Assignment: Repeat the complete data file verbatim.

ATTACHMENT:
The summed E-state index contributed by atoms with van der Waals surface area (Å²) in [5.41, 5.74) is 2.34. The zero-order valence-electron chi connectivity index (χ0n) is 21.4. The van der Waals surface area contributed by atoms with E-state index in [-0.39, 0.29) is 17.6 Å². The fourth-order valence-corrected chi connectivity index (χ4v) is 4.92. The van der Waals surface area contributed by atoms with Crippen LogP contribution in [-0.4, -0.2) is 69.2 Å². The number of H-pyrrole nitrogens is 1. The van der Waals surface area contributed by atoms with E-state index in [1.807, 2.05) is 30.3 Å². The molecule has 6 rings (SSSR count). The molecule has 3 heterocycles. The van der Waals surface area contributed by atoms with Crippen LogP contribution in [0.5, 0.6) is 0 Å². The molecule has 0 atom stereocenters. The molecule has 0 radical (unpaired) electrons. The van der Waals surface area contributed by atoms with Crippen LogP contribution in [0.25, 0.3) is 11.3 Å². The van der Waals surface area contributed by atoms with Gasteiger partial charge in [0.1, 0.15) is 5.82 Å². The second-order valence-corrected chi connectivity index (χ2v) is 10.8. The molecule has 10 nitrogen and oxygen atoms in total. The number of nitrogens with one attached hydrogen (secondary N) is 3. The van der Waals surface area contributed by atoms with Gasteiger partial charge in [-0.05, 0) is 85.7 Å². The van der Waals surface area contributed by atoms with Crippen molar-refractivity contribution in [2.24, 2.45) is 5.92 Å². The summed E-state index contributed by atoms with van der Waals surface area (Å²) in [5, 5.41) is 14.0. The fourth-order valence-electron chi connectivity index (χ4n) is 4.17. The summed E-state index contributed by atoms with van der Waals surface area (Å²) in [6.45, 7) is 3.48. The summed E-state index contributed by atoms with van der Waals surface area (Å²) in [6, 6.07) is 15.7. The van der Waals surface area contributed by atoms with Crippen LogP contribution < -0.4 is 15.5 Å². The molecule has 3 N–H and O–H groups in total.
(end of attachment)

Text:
The summed E-state index contributed by atoms with van der Waals surface area (Å²) in [5.41, 5.74) is 2.34. The zero-order valence-electron chi connectivity index (χ0n) is 21.4. The van der Waals surface area contributed by atoms with E-state index in [-0.39, 0.29) is 17.6 Å². The fourth-order valence-corrected chi connectivity index (χ4v) is 4.92. The van der Waals surface area contributed by atoms with Crippen LogP contribution in [-0.4, -0.2) is 69.2 Å². The number of H-pyrrole nitrogens is 1. The van der Waals surface area contributed by atoms with E-state index in [1.807, 2.05) is 30.3 Å². The molecule has 6 rings (SSSR count). The molecule has 3 heterocycles. The van der Waals surface area contributed by atoms with Crippen LogP contribution in [0.5, 0.6) is 0 Å². The molecule has 0 atom stereocenters. The molecule has 0 radical (unpaired) electrons. The van der Waals surface area contributed by atoms with Crippen LogP contribution in [0.25, 0.3) is 11.3 Å². The van der Waals surface area contributed by atoms with Gasteiger partial charge in [0.1, 0.15) is 5.82 Å². The second-order valence-corrected chi connectivity index (χ2v) is 10.8. The molecule has 10 nitrogen and oxygen atoms in total. The number of nitrogens with one attached hydrogen (secondary N) is 3. The van der Waals surface area contributed by atoms with Gasteiger partial charge in [-0.05, 0) is 85.7 Å². The van der Waals surface area contributed by atoms with Crippen molar-refractivity contribution in [2.24, 2.45) is 5.92 Å². The summed E-state index contributed by atoms with van der Waals surface area (Å²) in [5, 5.41) is 14.0. The fourth-order valence-electron chi connectivity index (χ4n) is 4.17. The summed E-state index contributed by atoms with van der Waals surface area (Å²) in [6.45, 7) is 3.48. The summed E-state index contributed by atoms with van der Waals surface area (Å²) in [6, 6.07) is 15.7. The van der Waals surface area contributed by atoms with Crippen LogP contribution < -0.4 is 15.5 Å². The molecule has 3 N–H and O–H groups in total.